taxonomy notes bI

Taxonomy
All Materials © Cmassengale


Carolus Linnaeus

Taxonomy – study of classifying organisms

  • Taxonomists are scientists who study classifying
  • Taxon ( taxa-plural) is a category into which related organisms are placed

Reasons to Classify:

  • Shows evolutionary relationships
  • Accurately & uniformly names organisms
  • Prevents misnomers such as starfish & jellyfish that aren’t really fish
  • Uses same language (Latin) for all names
  • Prevents duplicated names because all names must be approved by International Naming Congresses (International Zoological Congress)
  • Naming rules are followed called the International Code for Binomial Nomenclature

Early Taxonomy:

  • Aristotle was the first taxonomist dividing organisms into land, sea, & air dwellers
  • John Ray was the first to use Latin for naming
  • Linnaeus developed the modern system of naming known as binomial nomenclature, a two-word name (Genus & species)
  • Scientific names should be italicized in print or underlined when writing
  • Always capitalize the genus name, but write the species in lower case
  • The scientific name for man is Homo sapiens
  • The genus name may be abbreviated, but not the species (H. sapiens)

Taxonomic categories:

  • Linnaeus placed organisms into related groups called taxa (taxon-singular) based on their morphology (similar structure & function)
  • The broadest taxon is called the kingdom
  • Linnaeus put all organisms into one of two kingdoms — Plantae or Animalia
  • The other six taxa from broadest to most specific are — Phylum, Class, Order, Family, Genus, & species
  • A sentence to help remember these taxa is — "King Phillip Came Over For Gooseberry Soup."
  • Each taxa is a proper noun &should be capitalized except species
  • Each level or taxon groups together organisms that share more characteristics than the level above

  • Botanists use the term division instead of phylum for classifying plants
  • Plant species are subdivided into varieties, while bacteria are subdivided into strains

Basis for Modern taxonomy:

  • Modern taxonomists classify organisms based on their evolutionary relationships
  • Homologous structures have the same structure, but different functions & show common ancestry
  • The bones in a bat’s wing, human’s arm, penguin’s flipper are the same (homologous), but the function is different 

  • Analogous structures have the same function, but different structures & do not show a close relationship (insect wing & bird’s wing)
  • Similarity in embryo development shows a close relationship (vertebrate embryos all have tail & gill slits)

  • Similarity in DNA & amino acid sequences of proteins show related organisms

Modern Taxonomic System:

  • Modern taxonomy uses six kingdoms — Archaebacteria, Eubacteria, Protista, Fungi, Plantae, & Animalia
  • Archaebacteria & Eubacteria are unicellular prokaryotes lacking a nucleus, while Protista, Fungi, Plantae, & Animalia are all eukaryotes with a nucleus & membrane-bound organelles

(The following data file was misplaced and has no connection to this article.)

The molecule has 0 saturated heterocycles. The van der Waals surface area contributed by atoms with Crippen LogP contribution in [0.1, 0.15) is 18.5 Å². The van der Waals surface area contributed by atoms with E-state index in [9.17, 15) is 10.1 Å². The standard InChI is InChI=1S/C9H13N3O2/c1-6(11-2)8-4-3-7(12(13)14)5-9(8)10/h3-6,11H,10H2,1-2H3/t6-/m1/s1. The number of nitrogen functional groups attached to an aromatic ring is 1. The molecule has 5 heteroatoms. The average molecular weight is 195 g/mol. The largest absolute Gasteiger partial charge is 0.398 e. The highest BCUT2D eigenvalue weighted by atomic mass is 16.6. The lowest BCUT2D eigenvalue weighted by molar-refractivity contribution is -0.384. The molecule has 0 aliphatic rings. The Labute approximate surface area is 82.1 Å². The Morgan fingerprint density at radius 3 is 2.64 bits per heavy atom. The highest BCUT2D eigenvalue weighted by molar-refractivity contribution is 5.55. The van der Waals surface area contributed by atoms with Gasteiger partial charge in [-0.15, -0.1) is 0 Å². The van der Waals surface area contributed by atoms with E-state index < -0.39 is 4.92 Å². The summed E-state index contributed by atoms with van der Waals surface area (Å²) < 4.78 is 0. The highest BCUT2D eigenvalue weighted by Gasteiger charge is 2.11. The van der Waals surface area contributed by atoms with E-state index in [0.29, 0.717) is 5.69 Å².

• All members of Plantae & Animalia are multicellular organisms
  • Fungi & Animalia are heterotrophs, while Plantae are all autotrophs capable of making their own food 
  • Archaebacteria live in harsh environments like very salty lakes; intestines of mammals; and hot, sulfur springs & may be autotrophs or heterotrophs
  • Eubacteria are true bacteria some of which cause disease
  • Protista are mainly unicellular with a few multicellular organisms and may be autotrophic (Euglena) or heterotrophic (Ameba)
  • Fungi include multicellular mushrooms, mold, unicellular yeast, etc. & are absorptive heterotrophs (digest food & then absorb it)
  • Animalia are ingestive heterotrophs that take in food & then digest it inside their multicellular bodies.
  • Plantae includes all plants & are the only all multicellular, autotrophic kingdom

Phylogeny (evolutionary history):

  • Phylogenetic trees are branching diagrams showing how organisms are related 
  • Also called family trees
  • Fossil records help establish relationships on a phylogenetic tree
  • Organizes living things based on their evolution (systematics)
  • Common ancestor is shown at the base of the tree
  • Most modern organisms shown at tips of branches
  • Each time a branch divides into a smaller branch, a new species evolves

  • Cladograms shows how organisms are related based on shared, derived characteristics such as feathers, hair, scales, etc.

Three Domain System:

  • Based on comparing sequences of ribosomal RNA in different organisms to determine ancestry
  • All organisms placed into three broad groups called domains
  • Domain Archaea (kingdom Archaebacteria) contains chemosynthetic bacteria living in harsh environments
  • Domain Bacteria (kingdom Eubacteria) contains all other bacteria including those causing disease
  • Domain Eukarya (kingdoms Protista, Fungi, Plantae, & Animalia) contains all eukaryotic organisms